Don't answer out loud if you're reading this at work, but how do you feel about employers using sensor-bearing armbands and other "wearable" tech to monitor employee performance?
According to the Washington Post, business is booming for companies that manufacture such equipment. Some devices are focused mainly on safety and time-saving movements; but a growing number of them "spy" on employee actions, with a "guilty until proven innocent" mindset where incompetence and laziness are concerned.
The pros and cons on the Post website "comments" section were pretty well balanced, with the supporters of wearable tech stressing that there are a lot of employees who simply won't work without extra surveillance.
True enough. When I was fresh out of college, I worked at a factory. One of my second-shift co-workers had a nightly ritual. He would turn off his machine, saunter over to the water fountain, read all the bulletins on the office window, scrutinize his reflection in the office window for wrinkles and moles and such, enjoy a leisurely bathroom break, check for new bulletins or facial anomalies, get another long drink of water and restart his machine. Lather, rinse, repeat. Lather, rinse, repeat.
I understand that at his funeral, his relatives had to open and shut, open and shut the casket. ("Doesn't he STILL look natural?")
Tech supporters say if police officers can wear body cams, stockboys should have no objection to wearing a chip. But not many warehouse workers shout, "I swear I thought the box of fragile wind chimes was pulling a .357 Magnum on me!"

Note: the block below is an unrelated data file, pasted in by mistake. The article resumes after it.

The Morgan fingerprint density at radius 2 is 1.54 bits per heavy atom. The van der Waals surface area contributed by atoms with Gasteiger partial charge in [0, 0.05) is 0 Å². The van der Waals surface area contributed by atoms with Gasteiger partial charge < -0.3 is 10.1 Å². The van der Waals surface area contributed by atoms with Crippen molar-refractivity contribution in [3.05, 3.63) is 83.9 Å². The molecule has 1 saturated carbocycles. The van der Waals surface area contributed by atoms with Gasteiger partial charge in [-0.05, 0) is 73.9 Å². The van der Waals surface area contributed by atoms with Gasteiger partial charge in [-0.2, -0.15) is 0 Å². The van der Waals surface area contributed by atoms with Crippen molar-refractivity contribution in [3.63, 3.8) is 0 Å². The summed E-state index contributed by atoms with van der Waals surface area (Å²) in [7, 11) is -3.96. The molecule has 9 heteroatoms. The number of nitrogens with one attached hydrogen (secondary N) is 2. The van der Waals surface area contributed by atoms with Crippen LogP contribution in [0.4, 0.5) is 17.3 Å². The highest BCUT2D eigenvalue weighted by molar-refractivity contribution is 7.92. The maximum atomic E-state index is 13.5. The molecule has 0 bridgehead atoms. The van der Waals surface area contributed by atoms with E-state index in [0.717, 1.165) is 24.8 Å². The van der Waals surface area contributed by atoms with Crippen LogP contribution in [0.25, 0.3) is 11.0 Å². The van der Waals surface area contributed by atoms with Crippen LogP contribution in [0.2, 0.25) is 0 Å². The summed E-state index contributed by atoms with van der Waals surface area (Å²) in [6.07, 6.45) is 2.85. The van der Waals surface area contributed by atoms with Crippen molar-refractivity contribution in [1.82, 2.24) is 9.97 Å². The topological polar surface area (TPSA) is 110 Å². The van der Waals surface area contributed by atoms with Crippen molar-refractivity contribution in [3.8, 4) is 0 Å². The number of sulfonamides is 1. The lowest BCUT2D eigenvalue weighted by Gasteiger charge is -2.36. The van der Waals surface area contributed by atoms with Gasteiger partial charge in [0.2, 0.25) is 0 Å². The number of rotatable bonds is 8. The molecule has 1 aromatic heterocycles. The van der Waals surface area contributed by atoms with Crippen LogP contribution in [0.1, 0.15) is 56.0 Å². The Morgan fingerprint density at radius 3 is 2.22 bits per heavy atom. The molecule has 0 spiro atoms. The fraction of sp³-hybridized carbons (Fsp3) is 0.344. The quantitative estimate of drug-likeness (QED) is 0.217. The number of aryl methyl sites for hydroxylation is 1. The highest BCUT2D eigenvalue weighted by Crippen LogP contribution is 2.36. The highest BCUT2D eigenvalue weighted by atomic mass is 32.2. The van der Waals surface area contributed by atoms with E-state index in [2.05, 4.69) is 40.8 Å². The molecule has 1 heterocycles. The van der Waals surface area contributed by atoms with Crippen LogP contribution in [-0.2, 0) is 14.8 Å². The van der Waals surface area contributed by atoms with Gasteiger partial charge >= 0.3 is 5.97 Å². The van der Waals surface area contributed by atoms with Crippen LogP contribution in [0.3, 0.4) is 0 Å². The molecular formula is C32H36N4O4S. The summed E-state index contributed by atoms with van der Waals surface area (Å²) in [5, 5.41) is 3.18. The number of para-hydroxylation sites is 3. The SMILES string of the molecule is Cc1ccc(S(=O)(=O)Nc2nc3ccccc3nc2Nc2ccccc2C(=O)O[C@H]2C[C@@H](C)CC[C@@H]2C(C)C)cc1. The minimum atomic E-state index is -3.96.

Skeptics of the trend point to potential discrimination against minorities, an erosion of privacy and a worsening of friction between management and labor. Corporate executives try to allay morale issues with a policy of "Trust but verify." Of course they're attempting to evoke warm memories of Pres. Reagan; but Reagan never followed that philosophy up with, "Mr. Gorbachev, tear down this wall but quit tearing off so many squares of toilet paper!"
Some hourly workers would feel better about the whole thing if top executives were required to wear monitoring devices to prove their productivity -- buying congressmen in bulk, demolishing widows' homes with fuel-efficient bulldozers, etc.
I can just imagine a CEO caterwauling, "A three-martini lunch seemed to upset some of the rabble, so I've increased productivity by adopting a St. Bernard with a keg. But I caught that ungrateful mutt chewing on my golden parachute! The sacrifices I make for this company!"
Theoretically, the monitoring programs will generate a higher profit margin, making more money available for rank-and-file workers. But wouldn't you know it, the guy in charge of making sure the money trickles down is on the longest leash of all. ("Anybody seen Charlie? No, wait -- he died two, three years ago, didn't he?").
I hope companies don't think technology is a cure-all. Employees already submit store-bought, drug-free urine samples, so it's only a matter of time before someone starts hacking the devices to make performance look better. ("Have you seen these metrics on Connelly? Should we promote her -- or stock up on kryptonite???")
I guess we'll have to see how all this plays out. I'll try to focus on relishing the irony of the whole situation. Companies that manufacture items such as recliners, hammocks, hot tubs and widescreen TVs shouldn't be lecturing ANYONE about BEING PRODUCTIVE.